January 16, 2012

back to basics: punctuation pt. 1


Punctuation is my favorite literary device, especially commas and em-dashes. But it is perhaps our most powerful tool other than our words. First, we’ll go over basic punctuation, and then into the more creative punctuation. The punctuation I’ll cover is in the English language. I can’t speak for other languages because I only know one other language—Japanese—and they have very few punctuation marks. The posts on punctuation will continue until I cover everything, which may be several days. I’m not sure yet.

Periods, Question Marks, and Exclamation Marks

These are the most basic of the punctuation marks, designed to go at the end of sentences. Most sentences will end in a period (.), such as this one. Questions end in question marks (?). This is difficult, isn’t it? And exclamations end in exclamation marks (!). I recommend using exclamation marks sparingly! Using them several times in a short space can be exhausting! Like the author is trying to shout you to death, or they’re so excited that you have to be excited too! God forbid you use all caps and exclamation marks! Aren’t you tired of reading this paragraph now? Most of the time, you can find a way to express excitement without having to use an exclamation mark.


Commas are your friend, your best friend. They separate items in lists, separate clauses and certain adverbs from the rest of the sentence, enclose extra information, separate coordinate adjectives, and separate quoted material from the rest of the sentence. Commas do a lot of separating, but in reality, you can add so much to a sentence if you use commas.


When you have three or more things in quick succession in a sentence, you separate them using commas.

For example:

Mother sent me to the store to buy butter, eggs, and milk.
This semester, I’m taking Biology, Ancient Philosophy, Spanish, Bowling, and Graphic Design.
I blog on Mondays, Wednesdays, and Fridays.

And gosh darn it, you will use the Oxford comma (that comma after the penultimate object in the list). I don’t care what the latest manual of style says, you will love the Oxford comma. All hail the Oxford comma!


Commas are generally used to separate dependent clauses (part of a sentence that cannot stand on its own) from independent clauses (complete sentences in themselves) when the dependent clause comes first.

For example:

When I joined Computer Club, I made a lot of new friends.
Even though Marie gave me her Physical Science notes, I still flunked the test.

If the dependent clause comes second, there’s no need for a comma.

I burned the chicken because I left it in the oven too long.
Jonathan had to use his inhaler during the game when he had an asthma attack.

Commas also combine two independent clauses joined by a conjunction (and, but, so, etc.).

Madeline went to the carnival, and she met her friends by the Ferris wheel.
I made an A on my final exam, but I still made a B in the class.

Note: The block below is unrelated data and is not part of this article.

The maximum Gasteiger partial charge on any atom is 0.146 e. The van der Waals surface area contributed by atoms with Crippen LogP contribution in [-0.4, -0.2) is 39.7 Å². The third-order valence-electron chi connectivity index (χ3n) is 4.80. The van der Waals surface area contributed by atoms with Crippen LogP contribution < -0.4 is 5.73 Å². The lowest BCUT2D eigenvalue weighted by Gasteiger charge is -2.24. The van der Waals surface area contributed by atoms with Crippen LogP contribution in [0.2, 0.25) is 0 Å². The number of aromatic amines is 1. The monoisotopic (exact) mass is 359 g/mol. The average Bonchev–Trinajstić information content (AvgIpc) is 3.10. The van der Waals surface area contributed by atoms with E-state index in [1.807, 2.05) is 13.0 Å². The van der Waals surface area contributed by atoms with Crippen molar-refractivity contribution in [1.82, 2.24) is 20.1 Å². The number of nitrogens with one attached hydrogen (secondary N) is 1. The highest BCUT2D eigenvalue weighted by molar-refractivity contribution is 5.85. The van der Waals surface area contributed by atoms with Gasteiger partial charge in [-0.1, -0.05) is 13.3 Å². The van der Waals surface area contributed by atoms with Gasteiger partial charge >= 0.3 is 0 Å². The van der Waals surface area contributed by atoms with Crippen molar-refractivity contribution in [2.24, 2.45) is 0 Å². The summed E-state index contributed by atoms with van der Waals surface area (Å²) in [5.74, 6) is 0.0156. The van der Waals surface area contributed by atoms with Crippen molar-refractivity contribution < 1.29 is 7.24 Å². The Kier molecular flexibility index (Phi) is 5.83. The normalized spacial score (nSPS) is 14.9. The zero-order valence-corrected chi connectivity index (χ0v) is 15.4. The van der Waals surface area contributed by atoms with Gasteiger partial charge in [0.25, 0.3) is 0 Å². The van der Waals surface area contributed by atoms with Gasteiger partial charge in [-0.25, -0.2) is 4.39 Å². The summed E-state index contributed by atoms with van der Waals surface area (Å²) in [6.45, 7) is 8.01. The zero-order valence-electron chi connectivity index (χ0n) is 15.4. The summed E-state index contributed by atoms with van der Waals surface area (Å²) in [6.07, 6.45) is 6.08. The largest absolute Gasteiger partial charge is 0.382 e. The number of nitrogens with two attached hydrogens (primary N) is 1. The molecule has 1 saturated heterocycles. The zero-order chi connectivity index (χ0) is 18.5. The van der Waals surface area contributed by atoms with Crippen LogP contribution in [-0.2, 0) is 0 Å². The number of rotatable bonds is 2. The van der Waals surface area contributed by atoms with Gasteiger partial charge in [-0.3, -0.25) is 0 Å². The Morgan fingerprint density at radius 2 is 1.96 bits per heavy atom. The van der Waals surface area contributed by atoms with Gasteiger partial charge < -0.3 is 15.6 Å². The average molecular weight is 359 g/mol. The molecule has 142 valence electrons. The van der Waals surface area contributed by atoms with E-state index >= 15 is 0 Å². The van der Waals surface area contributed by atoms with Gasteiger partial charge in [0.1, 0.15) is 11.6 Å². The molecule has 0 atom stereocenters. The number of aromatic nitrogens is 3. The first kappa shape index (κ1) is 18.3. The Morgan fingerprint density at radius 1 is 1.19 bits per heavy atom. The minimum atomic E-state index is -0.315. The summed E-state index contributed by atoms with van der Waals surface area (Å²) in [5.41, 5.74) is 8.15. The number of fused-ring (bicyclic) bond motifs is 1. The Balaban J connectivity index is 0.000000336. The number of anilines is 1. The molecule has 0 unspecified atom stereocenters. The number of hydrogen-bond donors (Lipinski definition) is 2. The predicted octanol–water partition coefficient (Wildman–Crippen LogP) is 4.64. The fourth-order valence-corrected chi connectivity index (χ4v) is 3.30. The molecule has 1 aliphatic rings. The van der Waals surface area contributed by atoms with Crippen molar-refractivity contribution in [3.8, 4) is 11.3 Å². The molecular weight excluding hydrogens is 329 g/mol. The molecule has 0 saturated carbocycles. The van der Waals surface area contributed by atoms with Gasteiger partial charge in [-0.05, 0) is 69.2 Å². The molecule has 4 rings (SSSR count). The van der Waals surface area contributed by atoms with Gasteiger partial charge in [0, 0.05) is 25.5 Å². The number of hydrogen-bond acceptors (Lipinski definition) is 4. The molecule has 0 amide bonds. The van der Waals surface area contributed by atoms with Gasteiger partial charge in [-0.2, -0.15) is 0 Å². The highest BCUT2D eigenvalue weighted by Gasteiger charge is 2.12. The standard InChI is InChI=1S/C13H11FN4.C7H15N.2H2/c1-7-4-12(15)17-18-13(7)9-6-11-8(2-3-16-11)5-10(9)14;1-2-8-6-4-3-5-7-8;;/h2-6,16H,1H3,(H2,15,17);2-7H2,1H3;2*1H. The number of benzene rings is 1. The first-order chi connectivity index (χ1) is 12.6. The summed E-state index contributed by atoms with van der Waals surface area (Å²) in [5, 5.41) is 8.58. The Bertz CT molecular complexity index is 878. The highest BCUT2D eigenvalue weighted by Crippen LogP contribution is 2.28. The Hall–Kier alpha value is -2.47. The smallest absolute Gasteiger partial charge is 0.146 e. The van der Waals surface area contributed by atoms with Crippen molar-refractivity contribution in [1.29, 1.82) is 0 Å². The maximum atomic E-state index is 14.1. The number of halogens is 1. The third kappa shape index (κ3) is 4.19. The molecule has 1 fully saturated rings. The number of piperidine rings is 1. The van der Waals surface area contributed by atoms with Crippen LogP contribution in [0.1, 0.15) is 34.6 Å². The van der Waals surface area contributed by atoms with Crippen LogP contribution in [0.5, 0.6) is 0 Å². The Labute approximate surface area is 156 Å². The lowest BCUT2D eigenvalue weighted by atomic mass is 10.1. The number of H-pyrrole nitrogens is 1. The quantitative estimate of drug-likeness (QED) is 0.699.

Commas are used to separate certain adverbs from the rest of the sentence (however, therefore, furthermore, still, etc.).

For example:

I did, in fact, wrestle a bear down a hillside.
Nevertheless, Noreen and Donovan stayed together.

Some adverbs are optional (so, yet, instead, too).

So, we ended up seeing the late show.
So we ended up seeing the late show.
Margaret and Lily went to the mall, too.
Margaret and Lily went to the mall too.

Extra Information:

When adding nonessential information to a sentence, commas are used to enclose such phrases, separating them from the rest of the sentence.

My husband is from Ravenden, a tiny town famous for its giant concrete raven. (seriously)
Donna Noble, played by Catherine Tate, is my favorite companion in the reboot of Doctor Who.
Marcus, Thomas, and Kristina, friends of mine from college, help me read submissions for my online literary journal.


A comma is used to separate adjectives that directly modify the following noun, instead of putting and between them.

For example:

When I build a house, I want the basement to be in the style of a rundown, medieval tavern.
The man’s deep, melodious voice is captivating.
We sold our pickup and bought a brand-new, candy-apple-red Camaro with white racing stripes.


A comma is used to separate quoted material that is the object of an active verb of speaking or writing, but part of the sentence as a whole. Quotations supporting a preceding statement should be set off by a colon rather than a comma.

For example:

“If you spray me with that water hose, I’ll tell Mom,” shouted Hailey.
James Scott Bell, in his book Revision & Self-Editing, says, “writing fiction is a lot like playing good golf” (1).
My grandma always tells me, “It’s a great life if you don’t weaken.”

If you are quoting material in an academic paper, be sure to follow the guidelines of the appropriate style (MLA, The Chicago Manual of Style, APA in the U.S.).

So, there’s your introductory lesson on ending punctuation marks and commas. Next post will probably be over colons, semi-colons, dashes, and ellipses.


  1. I just wanted to let you know that I'm loving this post. Viva the Oxford comma, damn it!

  2. I think commas are one of the least understood punctuation marks. I see so much of this online: John, walked down the street. *shudder*